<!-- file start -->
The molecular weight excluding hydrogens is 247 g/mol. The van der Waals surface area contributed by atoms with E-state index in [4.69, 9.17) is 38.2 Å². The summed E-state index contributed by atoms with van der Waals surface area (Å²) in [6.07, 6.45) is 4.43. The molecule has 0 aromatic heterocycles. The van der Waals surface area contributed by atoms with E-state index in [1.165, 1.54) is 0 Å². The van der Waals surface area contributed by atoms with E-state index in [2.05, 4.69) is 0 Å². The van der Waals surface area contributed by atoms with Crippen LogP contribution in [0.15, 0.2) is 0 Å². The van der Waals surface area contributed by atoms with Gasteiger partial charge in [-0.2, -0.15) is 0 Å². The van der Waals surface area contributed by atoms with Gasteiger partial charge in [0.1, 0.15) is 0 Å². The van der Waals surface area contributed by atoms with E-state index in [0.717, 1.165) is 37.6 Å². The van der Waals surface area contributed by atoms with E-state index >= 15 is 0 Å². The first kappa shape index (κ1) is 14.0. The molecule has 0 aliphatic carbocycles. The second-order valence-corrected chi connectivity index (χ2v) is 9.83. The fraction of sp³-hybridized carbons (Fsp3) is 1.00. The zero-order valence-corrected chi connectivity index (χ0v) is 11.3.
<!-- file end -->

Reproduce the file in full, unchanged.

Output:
The molecular weight excluding hydrogens is 247 g/mol. The van der Waals surface area contributed by atoms with E-state index in [4.69, 9.17) is 38.2 Å². The summed E-state index contributed by atoms with van der Waals surface area (Å²) in [6.07, 6.45) is 4.43. The molecule has 0 aromatic heterocycles. The van der Waals surface area contributed by atoms with E-state index in [1.165, 1.54) is 0 Å². The van der Waals surface area contributed by atoms with E-state index in [2.05, 4.69) is 0 Å². The van der Waals surface area contributed by atoms with Crippen LogP contribution in [0.15, 0.2) is 0 Å². The van der Waals surface area contributed by atoms with Gasteiger partial charge in [-0.2, -0.15) is 0 Å². The van der Waals surface area contributed by atoms with Gasteiger partial charge in [0.1, 0.15) is 0 Å². The van der Waals surface area contributed by atoms with E-state index in [0.717, 1.165) is 37.6 Å². The van der Waals surface area contributed by atoms with E-state index >= 15 is 0 Å². The first kappa shape index (κ1) is 14.0. The molecule has 0 aliphatic carbocycles. The second-order valence-corrected chi connectivity index (χ2v) is 9.83. The fraction of sp³-hybridized carbons (Fsp3) is 1.00. The zero-order valence-corrected chi connectivity index (χ0v) is 11.3.